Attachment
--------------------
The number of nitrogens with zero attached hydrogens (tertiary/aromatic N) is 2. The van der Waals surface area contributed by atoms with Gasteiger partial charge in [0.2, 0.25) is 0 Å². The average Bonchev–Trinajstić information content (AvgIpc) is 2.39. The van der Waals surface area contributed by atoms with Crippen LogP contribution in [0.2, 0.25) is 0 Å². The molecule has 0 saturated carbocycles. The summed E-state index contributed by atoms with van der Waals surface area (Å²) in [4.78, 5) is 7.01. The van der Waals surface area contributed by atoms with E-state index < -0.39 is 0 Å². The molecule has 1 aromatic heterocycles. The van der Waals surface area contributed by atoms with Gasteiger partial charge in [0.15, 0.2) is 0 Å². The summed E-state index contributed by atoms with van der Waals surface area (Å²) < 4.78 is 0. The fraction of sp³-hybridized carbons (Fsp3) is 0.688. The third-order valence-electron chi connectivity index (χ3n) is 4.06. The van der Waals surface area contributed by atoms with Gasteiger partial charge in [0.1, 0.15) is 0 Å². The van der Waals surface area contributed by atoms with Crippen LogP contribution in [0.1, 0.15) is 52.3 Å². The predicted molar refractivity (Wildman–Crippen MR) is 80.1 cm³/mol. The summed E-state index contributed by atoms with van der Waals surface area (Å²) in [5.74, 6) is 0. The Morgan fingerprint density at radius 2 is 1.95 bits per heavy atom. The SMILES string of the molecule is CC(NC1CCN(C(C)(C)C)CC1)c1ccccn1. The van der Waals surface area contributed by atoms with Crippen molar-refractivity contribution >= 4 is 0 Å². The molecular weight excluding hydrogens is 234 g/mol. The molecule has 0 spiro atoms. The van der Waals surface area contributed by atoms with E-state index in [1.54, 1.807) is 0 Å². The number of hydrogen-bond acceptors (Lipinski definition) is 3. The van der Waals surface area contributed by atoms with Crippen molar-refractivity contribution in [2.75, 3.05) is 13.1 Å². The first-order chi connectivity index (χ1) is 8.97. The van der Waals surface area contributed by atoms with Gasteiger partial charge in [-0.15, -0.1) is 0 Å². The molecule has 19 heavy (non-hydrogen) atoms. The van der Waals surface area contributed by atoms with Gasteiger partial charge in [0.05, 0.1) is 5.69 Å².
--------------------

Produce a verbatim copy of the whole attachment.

The number of nitrogens with zero attached hydrogens (tertiary/aromatic N) is 2. The van der Waals surface area contributed by atoms with Gasteiger partial charge in [0.2, 0.25) is 0 Å². The average Bonchev–Trinajstić information content (AvgIpc) is 2.39. The van der Waals surface area contributed by atoms with Crippen LogP contribution in [0.2, 0.25) is 0 Å². The molecule has 0 saturated carbocycles. The summed E-state index contributed by atoms with van der Waals surface area (Å²) in [4.78, 5) is 7.01. The van der Waals surface area contributed by atoms with E-state index < -0.39 is 0 Å². The molecule has 1 aromatic heterocycles. The van der Waals surface area contributed by atoms with Gasteiger partial charge in [0.15, 0.2) is 0 Å². The summed E-state index contributed by atoms with van der Waals surface area (Å²) < 4.78 is 0. The fraction of sp³-hybridized carbons (Fsp3) is 0.688. The third-order valence-electron chi connectivity index (χ3n) is 4.06. The van der Waals surface area contributed by atoms with Gasteiger partial charge in [0.1, 0.15) is 0 Å². The van der Waals surface area contributed by atoms with Crippen LogP contribution in [0.1, 0.15) is 52.3 Å². The predicted molar refractivity (Wildman–Crippen MR) is 80.1 cm³/mol. The summed E-state index contributed by atoms with van der Waals surface area (Å²) in [5.74, 6) is 0. The Morgan fingerprint density at radius 2 is 1.95 bits per heavy atom. The SMILES string of the molecule is CC(NC1CCN(C(C)(C)C)CC1)c1ccccn1. The van der Waals surface area contributed by atoms with Crippen molar-refractivity contribution >= 4 is 0 Å². The molecular weight excluding hydrogens is 234 g/mol. The molecule has 0 spiro atoms. The van der Waals surface area contributed by atoms with E-state index in [1.54, 1.807) is 0 Å². The number of hydrogen-bond acceptors (Lipinski definition) is 3. The van der Waals surface area contributed by atoms with Crippen molar-refractivity contribution in [2.75, 3.05) is 13.1 Å². The first-order chi connectivity index (χ1) is 8.97. The van der Waals surface area contributed by atoms with Gasteiger partial charge in [-0.15, -0.1) is 0 Å². The molecule has 19 heavy (non-hydrogen) atoms. The van der Waals surface area contributed by atoms with Gasteiger partial charge in [0.05, 0.1) is 5.69 Å².